Maryland Terrapins keep to a tight schedule as ACC play begins in earnest

After facing Florida State, Landon Milbourne's Terrapins have another tall order in Wake Forest.
After facing Florida State, Landon Milbourne's Terrapins have another tall order in Wake Forest. (Jonathan Newton/the Washington Post)
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By Steve Yanda
Washington Post Staff Writer
Tuesday, January 12, 2010

A few minutes shy of 8 p.m. Sunday -- less than nine minutes after he began his postgame news conference, less than 30 minutes after his team had defeated a ranked Florida State squad in its ACC opener -- Maryland Coach Gary Williams left a podium in the auxiliary gym at Comcast Center and began the 48-hour scramble toward the Terrapins' second conference game, Tuesday at Wake Forest (11-3, 1-1 ACC).

In his opening remarks, Williams noted his team wouldn't be able to enjoy its first signature victory of the season, not with such a quick turnaround ahead. He answered a final question, strode down the first-floor concourse, took a right at the red carpet and marched down a flight of stairs before entering the team's locker room.

Over the following two days, the Terrapins (10-4, 1-0) would be taxed mentally and physically as they simultaneously recovered from one physical conference opponent and prepared for another. Though Williams pointed out in recent weeks that no other ACC team had to start its conference slate with two games in three days, he said Monday that this is the sort of stretch teams have to be able to handle if they hold aspirations of reaching the round of 16 of the NCAA tournament.

"We just tell our players -- and I'm serious about this -- we tell them that they can't be tired," Williams said. "We can play two games in three days. We have to. We played three in three days [at the Maui Invitational in November], so you have to do it. Tired is an excuse. It's just an excuse."

Following a 15-minute chat with reporters Monday, Williams went to a team practice that began with a review of game film. In the absence of proper recovery time, Williams said mental preparation takes precedence over physical exertion, and scouring tape of previous Wake Forest games for tendencies and scheme patterns plays a significant role.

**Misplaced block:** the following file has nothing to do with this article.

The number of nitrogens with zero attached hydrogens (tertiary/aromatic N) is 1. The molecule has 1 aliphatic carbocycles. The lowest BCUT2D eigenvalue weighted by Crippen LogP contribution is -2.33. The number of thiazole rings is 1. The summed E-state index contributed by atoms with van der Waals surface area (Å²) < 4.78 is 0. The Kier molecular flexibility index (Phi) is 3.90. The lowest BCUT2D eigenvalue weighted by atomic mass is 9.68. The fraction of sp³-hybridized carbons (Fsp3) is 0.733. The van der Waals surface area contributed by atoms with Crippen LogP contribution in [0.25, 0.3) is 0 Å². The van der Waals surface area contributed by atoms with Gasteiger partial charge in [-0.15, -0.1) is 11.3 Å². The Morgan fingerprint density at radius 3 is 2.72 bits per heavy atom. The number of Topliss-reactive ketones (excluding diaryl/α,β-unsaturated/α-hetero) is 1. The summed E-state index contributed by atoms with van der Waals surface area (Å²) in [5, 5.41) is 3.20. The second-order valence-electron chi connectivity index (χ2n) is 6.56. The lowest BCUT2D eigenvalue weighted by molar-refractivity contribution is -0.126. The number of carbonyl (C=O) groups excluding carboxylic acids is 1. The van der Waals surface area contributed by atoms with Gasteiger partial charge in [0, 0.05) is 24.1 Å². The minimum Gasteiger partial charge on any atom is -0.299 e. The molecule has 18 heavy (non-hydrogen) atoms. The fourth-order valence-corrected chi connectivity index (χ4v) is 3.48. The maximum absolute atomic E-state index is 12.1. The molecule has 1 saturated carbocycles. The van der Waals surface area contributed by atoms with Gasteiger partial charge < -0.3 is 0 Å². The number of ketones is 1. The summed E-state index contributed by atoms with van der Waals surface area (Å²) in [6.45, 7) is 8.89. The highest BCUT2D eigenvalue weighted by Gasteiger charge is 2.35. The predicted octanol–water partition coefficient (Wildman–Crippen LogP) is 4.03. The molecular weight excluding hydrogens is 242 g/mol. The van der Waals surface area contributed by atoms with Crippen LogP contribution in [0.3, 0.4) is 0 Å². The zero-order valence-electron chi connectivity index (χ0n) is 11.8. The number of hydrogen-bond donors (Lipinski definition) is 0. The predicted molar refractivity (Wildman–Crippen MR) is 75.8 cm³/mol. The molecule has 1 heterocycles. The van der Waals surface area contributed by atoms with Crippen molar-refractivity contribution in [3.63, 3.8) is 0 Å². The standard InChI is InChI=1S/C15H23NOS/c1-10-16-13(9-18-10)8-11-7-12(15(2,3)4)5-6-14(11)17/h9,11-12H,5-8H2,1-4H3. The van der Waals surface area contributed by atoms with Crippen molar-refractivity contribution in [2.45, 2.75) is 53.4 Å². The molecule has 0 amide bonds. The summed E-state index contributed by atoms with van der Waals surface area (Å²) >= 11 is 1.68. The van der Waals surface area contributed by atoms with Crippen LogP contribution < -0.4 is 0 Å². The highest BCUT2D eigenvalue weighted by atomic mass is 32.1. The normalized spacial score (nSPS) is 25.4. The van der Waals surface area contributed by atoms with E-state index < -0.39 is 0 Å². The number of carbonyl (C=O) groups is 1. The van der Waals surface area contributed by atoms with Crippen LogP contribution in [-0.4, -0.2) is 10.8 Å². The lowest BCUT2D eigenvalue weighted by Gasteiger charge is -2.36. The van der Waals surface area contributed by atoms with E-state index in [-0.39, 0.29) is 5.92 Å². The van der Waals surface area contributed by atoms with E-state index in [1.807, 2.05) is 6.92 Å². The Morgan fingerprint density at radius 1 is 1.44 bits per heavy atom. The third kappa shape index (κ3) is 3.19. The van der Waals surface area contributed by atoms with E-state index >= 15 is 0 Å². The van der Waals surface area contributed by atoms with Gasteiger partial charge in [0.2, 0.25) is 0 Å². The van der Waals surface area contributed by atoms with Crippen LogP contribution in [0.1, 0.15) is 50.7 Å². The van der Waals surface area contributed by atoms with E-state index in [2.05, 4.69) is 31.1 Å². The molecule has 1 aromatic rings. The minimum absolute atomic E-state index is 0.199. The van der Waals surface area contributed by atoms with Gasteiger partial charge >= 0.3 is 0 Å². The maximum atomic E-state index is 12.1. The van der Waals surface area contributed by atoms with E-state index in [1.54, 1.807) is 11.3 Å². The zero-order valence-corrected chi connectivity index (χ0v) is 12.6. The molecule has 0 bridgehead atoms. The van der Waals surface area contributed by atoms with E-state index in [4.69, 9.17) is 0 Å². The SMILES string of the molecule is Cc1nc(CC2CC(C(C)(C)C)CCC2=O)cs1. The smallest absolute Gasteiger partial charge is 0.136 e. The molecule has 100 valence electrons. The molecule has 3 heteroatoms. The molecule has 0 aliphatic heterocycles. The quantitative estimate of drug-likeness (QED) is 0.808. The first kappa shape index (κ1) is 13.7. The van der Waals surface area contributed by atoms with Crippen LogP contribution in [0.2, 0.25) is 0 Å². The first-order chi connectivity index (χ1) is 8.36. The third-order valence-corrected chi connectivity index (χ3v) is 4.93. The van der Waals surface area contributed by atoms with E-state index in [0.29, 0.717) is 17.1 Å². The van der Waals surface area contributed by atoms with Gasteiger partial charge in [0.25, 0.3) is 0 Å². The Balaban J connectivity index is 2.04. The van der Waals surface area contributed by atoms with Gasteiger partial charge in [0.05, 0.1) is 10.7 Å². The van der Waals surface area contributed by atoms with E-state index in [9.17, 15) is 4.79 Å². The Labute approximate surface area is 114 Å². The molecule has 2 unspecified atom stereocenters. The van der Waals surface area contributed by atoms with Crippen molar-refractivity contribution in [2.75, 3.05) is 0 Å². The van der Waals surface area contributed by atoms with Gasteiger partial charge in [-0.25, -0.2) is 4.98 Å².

It was the method Williams used as a player at Maryland in the 1960s, watching filmstrip on a projection screen. And it was the method Williams used into the early hours of Monday morning, albeit in much higher definition. After his postgame news conference Sunday night, Williams prepared for a team meeting while three players spoke to the media in a room across the hall.

Senior forward Landon Milbourne talked about how Maryland's concentration on feeding the ball into the post had contributed to getting Florida State's 7-foot-1 shot-blocking center Solomon Alabi into early foul trouble.

"Every time he was in the game, [freshman forward] Jordan [Williams] posted him up and we tried to give him the ball and take it to him," Milbourne said. "We were pretty smart when it came to that, and that might be a tool that we have to use when we go against bigger teams."

Wake Forest -- with four players 6-9 or taller in its rotation -- would qualify as such. The Demon Deacons own a plus-7.6 rebounding margin.

However, the Terrapins proved Sunday they could out-perform taller opposing lineups on the boards by winning the rebounding battle against Florida State, 40-34.

"Our will was just so much bigger" than Florida State's, senior guard Greivis Vasquez said. "We wanted it so bad, and when we look like that, to me it's scary because we're going to go against anybody, and we're going to win the game regardless."

At 8:45 p.m. Sunday, the team met to go over Wake Forest's personnel. Maryland assistants had spent part of the previous week preparing a scouting report on the Demon Deacons for the players, who were refreshed on the talents of Demon Deacons point guard Ishmael Smith -- "There's nobody quicker than Smith foul line to foul line with the ball," Gary Williams said -- and of forward Al-Farouq Aminu, who averages 16.8 points and 11.6 rebounds per game.

Gary Williams got home around 10:30 p.m. and reviewed Wake Forest's most recent game -- a one-point loss at Miami on Saturday -- for the next two hours. He was back at Comcast Center by 7 a.m. Monday morning, set to view tape once again.

The team practiced in the early afternoon before boarding a flight to Greensboro, N.C. Two hours later, the Terrapins gathered for a meal and prepared to go over more film.

"It's a tough deal, but I think most coaches in our conference, if you have to play with a one-day turnaround you would rather play on the road first and at home second, but here we are and we have to handle it," Gary Williams said. "There's no excuses by the time we get to Wake Forest."

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